certain extent I get the impression: Most of them simply don't
*understand* the concept of OO programming, not to mention the possible
dangers!

One of the "advantages" of the MFC classes in this context is the fact
that they are so badly designed that you soon give it up trying to
really construct any sophisticated class tree using them. Most of my
colleagues who are working with them are using them just taking what the
"wizards" of the VisualStudio produce (i.e., one level of inheritance
from the MFC base classes) and adding some code. They do never use any
container classes, just simple arrays (or even worse: pointer arrays),
don't know what "virtual" or "static" really means, etc.

But all this code goes of course as "OO programming" these days!

[...]

Quote:
> The notions of object inheritance and reusable components were
> supposed to help in managing complexity, but it looks to me as
> if they've failed in that goal.  A big problem with inheritance is
> that you pick up all the detritus of inherited properties that you
> didn't need and/or didn't know you were getting.  After three or
> four layers of inheritance, programmers simply don't know the
> properties of the objects they create.  They can't predict what
> will happen in scenarios they haven't yet tested.  Software
> design turns into an exercise of "let's try this, and see what
> happens".  The OO philosophy tries to manage complexity by
> hiding details, but it hides them in the wrong way.  The hidden
> things are going to reappear some time, it's just that the
> programmer didn't realise that.

You call it "managing complexity", I would call it simply abstraction.
The OO paradigm is one step more abstract than the "structured" paradigm
etc., each abstraction layer adding more power to the programming tools,
but also making them more dangerous *and* safer at the same time: If I
don't have a type-aware compiler I will make many errors because I
forgot how I defined my data in the first place, etc.

For me one point that comes in in this place is again the "human
aspect": How far do developer's tools (or any other program) have to
adapt to the *habits* of the developer (user) and how much is the latter
able and ready to *learn* something new and change his/her habits in
order to master a more evolved concept?

A good example is simpe text writing in my eyes, but I think it applies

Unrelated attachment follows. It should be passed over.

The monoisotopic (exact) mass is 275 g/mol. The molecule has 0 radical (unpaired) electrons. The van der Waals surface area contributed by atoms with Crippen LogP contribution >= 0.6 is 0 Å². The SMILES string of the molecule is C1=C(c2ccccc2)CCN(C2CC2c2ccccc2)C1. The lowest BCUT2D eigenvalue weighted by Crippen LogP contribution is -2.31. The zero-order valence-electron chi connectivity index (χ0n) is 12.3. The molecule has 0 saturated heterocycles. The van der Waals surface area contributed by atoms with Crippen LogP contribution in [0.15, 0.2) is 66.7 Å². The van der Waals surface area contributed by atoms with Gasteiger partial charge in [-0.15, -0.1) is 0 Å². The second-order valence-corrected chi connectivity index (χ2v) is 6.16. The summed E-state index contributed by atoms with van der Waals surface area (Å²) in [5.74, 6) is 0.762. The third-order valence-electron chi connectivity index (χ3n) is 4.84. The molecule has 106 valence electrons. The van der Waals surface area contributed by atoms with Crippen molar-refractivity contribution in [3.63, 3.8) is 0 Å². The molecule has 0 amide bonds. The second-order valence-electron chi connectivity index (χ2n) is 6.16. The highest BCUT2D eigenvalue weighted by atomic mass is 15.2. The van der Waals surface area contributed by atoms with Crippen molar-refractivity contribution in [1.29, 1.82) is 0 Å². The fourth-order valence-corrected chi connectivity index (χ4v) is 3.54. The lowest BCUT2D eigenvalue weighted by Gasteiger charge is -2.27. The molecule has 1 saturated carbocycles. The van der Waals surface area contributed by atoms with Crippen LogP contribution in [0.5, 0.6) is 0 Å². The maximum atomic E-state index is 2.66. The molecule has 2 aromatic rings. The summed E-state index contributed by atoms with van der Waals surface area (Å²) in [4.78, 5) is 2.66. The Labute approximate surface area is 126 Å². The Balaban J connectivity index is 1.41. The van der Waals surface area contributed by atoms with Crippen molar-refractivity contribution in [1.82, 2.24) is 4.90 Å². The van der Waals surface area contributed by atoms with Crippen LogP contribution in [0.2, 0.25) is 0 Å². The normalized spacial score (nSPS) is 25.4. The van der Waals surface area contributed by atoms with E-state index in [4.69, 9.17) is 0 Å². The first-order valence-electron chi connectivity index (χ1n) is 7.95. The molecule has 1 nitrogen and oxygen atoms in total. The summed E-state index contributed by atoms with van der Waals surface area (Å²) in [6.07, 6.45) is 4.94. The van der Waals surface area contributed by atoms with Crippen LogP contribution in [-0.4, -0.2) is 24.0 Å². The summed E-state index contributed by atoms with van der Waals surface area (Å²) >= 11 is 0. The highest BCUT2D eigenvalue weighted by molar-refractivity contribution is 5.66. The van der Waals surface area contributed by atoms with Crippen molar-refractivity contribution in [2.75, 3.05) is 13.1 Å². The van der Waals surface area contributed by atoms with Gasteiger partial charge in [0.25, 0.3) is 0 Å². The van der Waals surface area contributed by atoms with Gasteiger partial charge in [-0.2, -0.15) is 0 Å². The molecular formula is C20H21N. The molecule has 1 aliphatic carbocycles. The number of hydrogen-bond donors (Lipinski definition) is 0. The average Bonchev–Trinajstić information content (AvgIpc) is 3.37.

to programming as well:

If you write by hand or with a typewriter, you just have to ask
yourself: Do I want to have this bold, on a new line, or whatever, and
just do it.

Now one user interface philosophy is to simply let the user do "like he
is used to". Ok, so you mark a piece of text and press the "bold"
button, and your text is in bold face.

If you are strict now, the user shouldn't be asked to learn anything
new. But then he will never understand the concept of "styles" for
example, because that is an abstraction with no "physical" meaning if
you are writing by hand, except in your head: You decided how to do all
your titles all in the same way.

Now "somehow" all users of a text program get an idea of styles anyway,
but most of the time they just use them "intuitively", not in a
systematic way. The result is that you are getting documents as an
editor with e.g. bold titles, nice on paper, but some of them are
created by just making "plain text" bold face, others created using a
"title" style, so at this level the text is a pure mess, and you will
have to reformat everything as an editor from scratch.

If the author had understood the concept of "styles" in the first place,
he would have produced an equally nice document on paper and,
furthermore, you would have much less work as an editor! But we are told
that programs have to work "intuitively", learning and thinking being
almost forbidden!

And now back to the OO design issue: I don't think the OO paradigm is
"intuitive", but it needs some real learning in the first place and only
*then* it becomes one of the most powerful programming concepts
available these days!

Greetings,
Cornelis

--

Author of "PmAs - Astronomy for the Presentation Manager"
New version 1.11 at http://home.datacomm.ch/cbockem

Sent via Deja.com http://www.deja.com/
Before you buy.



Sun, 15 Dec 2002 03:00:00 GMT  
 OO design (was Re: StarOffice 5.2: no OS/2 version?)

Quote:

> What the writer needs is a structured document tool that starts with an
> outline and automatically handles everything from numbering to
> cross-referencing across sections, along with a few other things so the writer
> can focus on the task of writing -- not on making the software work. There
> isn't one current word processor that does this and produces files that can be
> run through Robo whatever to produce the help files.

I'm afraid I can't speak to "Robo" but DeScribe certainly can perform
what you are describing. I have used it with a handful of macros to
produce structured HTML pages, and have to believe there isn't any